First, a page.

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Self Funded New Skills

Self Funded New Skills
 
Three in ten adults (30%) who are working or looking for work, have dipped in to their own pockets during the recession to pay to learn new skills in their own time to help them get new jobs or keep their current one. The fact that millions of people have invested their own cash during the recession was discovered in a new poll by elemense, the recruitment processing outsourcing company.
 
The survey, part of an annual study into the various key elements of the world of work, also found that the 35-44 age range (38%) and 18-24 year olds (34%) were most likely to self fund skills development to make their job or prospects more secure. Regionally, workers in Scotland (36%) were most likely to pay to gain new recession-busting skills, followed by the Midlands at 33%, the North, South West and Wales at 30% and the South East least at 26%.
 
Keith Sammons, managing director of elemense said: Its interesting that many of the people who were most likely to spend their own money and time on skills development would have probably not been of working age during the last recession. It shows a major change in the nature of the workforce and how much personal responsibility people now take for their career now the concept of a job for life has gone. The regional differences are also interesting. While people in the South2 were least likely to spend on personal skills training they were also least confident in their job security despite the news that the recession is easing. This survey and the other activities we are undertaking throughout the year will give us valuable insight as we work with our many clients in various sectors across the UK to help them get best value from their people management.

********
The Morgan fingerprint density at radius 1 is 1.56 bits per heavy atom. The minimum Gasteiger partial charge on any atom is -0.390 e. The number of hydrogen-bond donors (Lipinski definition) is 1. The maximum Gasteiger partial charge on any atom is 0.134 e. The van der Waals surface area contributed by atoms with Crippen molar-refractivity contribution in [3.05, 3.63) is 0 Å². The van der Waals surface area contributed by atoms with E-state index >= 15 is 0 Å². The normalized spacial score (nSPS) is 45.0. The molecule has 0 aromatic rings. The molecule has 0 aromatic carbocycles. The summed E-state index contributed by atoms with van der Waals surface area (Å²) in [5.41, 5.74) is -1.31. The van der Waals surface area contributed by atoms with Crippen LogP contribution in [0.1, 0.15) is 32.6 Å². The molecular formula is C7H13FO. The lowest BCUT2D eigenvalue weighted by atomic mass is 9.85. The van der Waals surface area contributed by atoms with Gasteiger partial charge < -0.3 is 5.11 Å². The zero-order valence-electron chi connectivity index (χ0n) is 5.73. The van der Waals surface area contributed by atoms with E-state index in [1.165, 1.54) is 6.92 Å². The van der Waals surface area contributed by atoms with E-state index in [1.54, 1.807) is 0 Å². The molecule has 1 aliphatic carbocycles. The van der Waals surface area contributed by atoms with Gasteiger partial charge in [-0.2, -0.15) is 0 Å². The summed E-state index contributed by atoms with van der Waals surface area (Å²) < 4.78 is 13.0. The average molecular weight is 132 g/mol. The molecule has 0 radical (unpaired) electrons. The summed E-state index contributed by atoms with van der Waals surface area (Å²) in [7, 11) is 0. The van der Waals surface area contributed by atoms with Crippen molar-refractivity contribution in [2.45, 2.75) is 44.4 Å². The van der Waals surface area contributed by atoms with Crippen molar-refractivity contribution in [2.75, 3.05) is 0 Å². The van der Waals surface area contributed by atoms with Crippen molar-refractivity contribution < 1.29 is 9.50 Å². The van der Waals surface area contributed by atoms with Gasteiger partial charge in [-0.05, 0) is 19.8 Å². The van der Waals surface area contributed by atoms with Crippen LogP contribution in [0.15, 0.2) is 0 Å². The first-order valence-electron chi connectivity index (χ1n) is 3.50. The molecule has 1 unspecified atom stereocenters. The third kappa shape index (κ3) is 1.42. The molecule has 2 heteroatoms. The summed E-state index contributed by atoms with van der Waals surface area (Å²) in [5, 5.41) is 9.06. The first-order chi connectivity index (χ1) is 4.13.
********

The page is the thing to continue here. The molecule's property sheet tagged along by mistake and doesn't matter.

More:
Investing your own money in up-skilling can be a wise investment according to leading City wealth manager Lee Robertson of Investment Quorum. Many people have taken a very pragmatic approach to this recession and the wider financial instability. At one level, privately funding an executive MBA may be beyond the reach of many of us, but spending several hundreds or maybe thousands of pounds to stand out from the pack at work or in interviews can bring a return many times greater. For someone not working, just six months off work could add up to 10,000 in lost salary and a reduction in pension on retirement3. And for someone working, staying in work and maybe even gaining a promotion, can pay back many times over in return for a modest investment in self development.

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